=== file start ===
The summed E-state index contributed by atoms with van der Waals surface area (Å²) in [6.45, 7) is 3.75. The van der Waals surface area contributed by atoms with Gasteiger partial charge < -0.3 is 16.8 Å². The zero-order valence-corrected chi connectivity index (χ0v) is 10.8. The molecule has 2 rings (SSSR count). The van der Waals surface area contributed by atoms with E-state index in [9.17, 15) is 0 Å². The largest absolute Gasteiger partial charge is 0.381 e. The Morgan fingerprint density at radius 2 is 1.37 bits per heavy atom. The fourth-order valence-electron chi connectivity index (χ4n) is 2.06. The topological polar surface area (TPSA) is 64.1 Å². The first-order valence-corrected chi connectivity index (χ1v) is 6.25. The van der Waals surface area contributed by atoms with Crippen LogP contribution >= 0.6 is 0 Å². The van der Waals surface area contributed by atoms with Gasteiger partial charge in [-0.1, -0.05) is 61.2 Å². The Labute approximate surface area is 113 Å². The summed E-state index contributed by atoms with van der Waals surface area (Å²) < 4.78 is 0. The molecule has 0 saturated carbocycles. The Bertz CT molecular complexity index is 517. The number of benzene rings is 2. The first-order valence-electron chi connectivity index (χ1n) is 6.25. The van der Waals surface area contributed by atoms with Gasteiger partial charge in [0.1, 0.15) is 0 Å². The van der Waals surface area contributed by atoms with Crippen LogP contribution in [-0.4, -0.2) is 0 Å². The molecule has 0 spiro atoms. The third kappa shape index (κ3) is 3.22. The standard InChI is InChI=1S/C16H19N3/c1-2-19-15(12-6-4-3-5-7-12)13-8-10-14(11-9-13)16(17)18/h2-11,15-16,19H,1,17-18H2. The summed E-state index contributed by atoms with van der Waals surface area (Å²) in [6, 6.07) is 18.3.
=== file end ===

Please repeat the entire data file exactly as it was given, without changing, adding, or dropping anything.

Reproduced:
The summed E-state index contributed by atoms with van der Waals surface area (Å²) in [6.45, 7) is 3.75. The van der Waals surface area contributed by atoms with Gasteiger partial charge < -0.3 is 16.8 Å². The zero-order valence-corrected chi connectivity index (χ0v) is 10.8. The molecule has 2 rings (SSSR count). The van der Waals surface area contributed by atoms with E-state index in [9.17, 15) is 0 Å². The largest absolute Gasteiger partial charge is 0.381 e. The Morgan fingerprint density at radius 2 is 1.37 bits per heavy atom. The fourth-order valence-electron chi connectivity index (χ4n) is 2.06. The topological polar surface area (TPSA) is 64.1 Å². The first-order valence-corrected chi connectivity index (χ1v) is 6.25. The van der Waals surface area contributed by atoms with Crippen LogP contribution >= 0.6 is 0 Å². The van der Waals surface area contributed by atoms with Gasteiger partial charge in [-0.1, -0.05) is 61.2 Å². The Labute approximate surface area is 113 Å². The summed E-state index contributed by atoms with van der Waals surface area (Å²) < 4.78 is 0. The molecule has 0 saturated carbocycles. The Bertz CT molecular complexity index is 517. The number of benzene rings is 2. The first-order valence-electron chi connectivity index (χ1n) is 6.25. The van der Waals surface area contributed by atoms with Gasteiger partial charge in [0.1, 0.15) is 0 Å². The van der Waals surface area contributed by atoms with Crippen LogP contribution in [-0.4, -0.2) is 0 Å². The molecule has 0 spiro atoms. The third kappa shape index (κ3) is 3.22. The standard InChI is InChI=1S/C16H19N3/c1-2-19-15(12-6-4-3-5-7-12)13-8-10-14(11-9-13)16(17)18/h2-11,15-16,19H,1,17-18H2. The summed E-state index contributed by atoms with van der Waals surface area (Å²) in [6, 6.07) is 18.3.